Being vulnerable is not a natural state for me. Being happy, joyful, and confident are important to me, and it’s not easy for me to be so open about my moments of profound weakness. Admitting to a meltdown is embarrassing; yet, I also think it’s important for me to do so. There’s value in sharing not only my triumphs, but also my challenging times. If you’re having a rough time, know that it will get better. Perhaps we need the darkness in order to have more light. Just as a butterfly must first be in a chrysalis before spreading its wings, some of us need to acknowledge our pain, fears, and worries before we can grow into the extraordinary beings we were meant to be.

Brochettes de Crevettes aux Herbes
(Provencal-Style Shrimp Skewers with Herbs)

Lately I’ve been too busy to play in the kitchen, which is a Catch-22 since most likely that is the very thing that would bring me more equilibrium. A wise friend told me that her strategy for overwhelm is to simply delete 50% of her “to do” list. The moment I realized that not everything on my list was essential, I felt myself relaxing. I simply have to make time for the things I love. So, I jumped into the kitchen and created these delicious shrimp skewers.

Makes 15-20 skewers

Marinade:

2 cloves garlic, thinly sliced
¾ tsp. sea salt
8-10 large basil leaves, minced
a few sprigs of Italian parsley, minced
1 shallot, minced
3 Tbsp. red wine vinegar
¼ cup extra virgin olive oil
½ tsp. Dijon mustard

Skewers:

1 lb. large shrimp (20-35 count)
2 orange or yellow bell peppers, cut into chunks
½ red onion, cut into thick slices
l lb. grape or cherry tomatoes

15-20 ten-inch rosemary sprigs

Finger-lickin’ Garlicky Aïoli:
½ cup mayonnaise
3 cloves garlic, crushed
½ tsp. Dijon mustard
2 tsp. lemon juice
1 Tbsp. extra virgin olive oil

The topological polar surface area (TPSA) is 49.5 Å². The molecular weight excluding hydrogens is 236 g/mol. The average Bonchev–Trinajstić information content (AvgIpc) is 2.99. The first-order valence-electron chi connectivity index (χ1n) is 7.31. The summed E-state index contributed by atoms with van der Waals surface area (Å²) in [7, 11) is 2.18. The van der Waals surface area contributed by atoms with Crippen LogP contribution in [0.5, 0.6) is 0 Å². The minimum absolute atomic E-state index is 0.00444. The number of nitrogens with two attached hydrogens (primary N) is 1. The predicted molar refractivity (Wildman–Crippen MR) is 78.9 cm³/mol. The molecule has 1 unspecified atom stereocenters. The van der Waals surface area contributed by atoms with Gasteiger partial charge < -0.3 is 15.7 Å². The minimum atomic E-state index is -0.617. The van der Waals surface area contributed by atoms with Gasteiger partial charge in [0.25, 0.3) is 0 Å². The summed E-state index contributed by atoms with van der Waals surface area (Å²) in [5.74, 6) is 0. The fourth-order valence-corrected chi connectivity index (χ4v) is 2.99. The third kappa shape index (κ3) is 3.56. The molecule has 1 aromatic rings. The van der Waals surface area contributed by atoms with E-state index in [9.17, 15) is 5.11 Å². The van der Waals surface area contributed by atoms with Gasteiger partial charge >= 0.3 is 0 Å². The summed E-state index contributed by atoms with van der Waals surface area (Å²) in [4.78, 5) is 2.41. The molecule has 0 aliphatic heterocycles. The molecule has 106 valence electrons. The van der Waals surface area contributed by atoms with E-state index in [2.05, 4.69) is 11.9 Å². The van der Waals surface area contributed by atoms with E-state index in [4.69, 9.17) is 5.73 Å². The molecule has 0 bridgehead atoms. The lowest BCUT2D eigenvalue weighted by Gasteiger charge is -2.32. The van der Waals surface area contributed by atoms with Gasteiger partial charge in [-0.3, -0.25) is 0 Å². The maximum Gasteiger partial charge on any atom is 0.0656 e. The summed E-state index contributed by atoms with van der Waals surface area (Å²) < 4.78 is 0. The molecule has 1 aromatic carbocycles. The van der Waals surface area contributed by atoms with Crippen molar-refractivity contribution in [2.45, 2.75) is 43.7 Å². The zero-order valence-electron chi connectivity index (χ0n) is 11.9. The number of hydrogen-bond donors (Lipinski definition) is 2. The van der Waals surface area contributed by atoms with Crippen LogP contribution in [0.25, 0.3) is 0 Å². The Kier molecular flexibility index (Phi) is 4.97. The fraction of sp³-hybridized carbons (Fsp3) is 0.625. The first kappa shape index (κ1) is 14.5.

To make the marinade: In a large bowl, combine the sliced garlic, salt, basil, parsley, and shallots. Whisk in the red wine vinegar, olive oil, and mustard. Add the shrimp. Cover and refrigerate while you cut the vegetables and make the aïoli.

Prepare the rosemary sprigs. Remove approximately ¾ of the greenery from the stalk, leaving the rest as a “tail.”

Cut the onions and bell peppers. Set aside.

To make the aïoli: In a small bowl, combine the mayonnaise, garlic, mustard, lemon juice, and olive oil until full mixed. Cover and refrigerate.

Assemble the shrimp, peppers, onions, and tomatoes on the rosemary skewers. Preheat a gas grill to medium. Oil the grill. Place the skewers on the grill. Cooking times will vary depending on the heat of your grill and the size of your shrimp, though about 5 minutes per side is a good rule of thumb. Serve with the aïoli on the side. Enjoy!

 


About Meadow Linn
Meadow Linn’s earliest childhood memories are about food. She can’t remember a time when she wasn’t mixing and inventing in the kitchen. At 18 years old, Meadow started doing gourmet catering for retreats and special events and is now the chef and owner of “Savor the Day,” which offers professional chef services and culinary adventures in the Paso Robles wine region. Passionate about the culinary arts, Meadow prepares dishes from around the world using fresh, local, and organic ingredients. While getting her Masters Degree in French Cultural Studies from Columbia University, Meadow focused her research on the History and Sociology of the Culinary Arts. In addition to catering, Meadow writes on a variety of food topics and teaches culinary arts. She is the author of the popular blog, “Savor the Day” (http://www.SavorTheDay.com) and her first cookbook “The Mystic Cookbook” is coming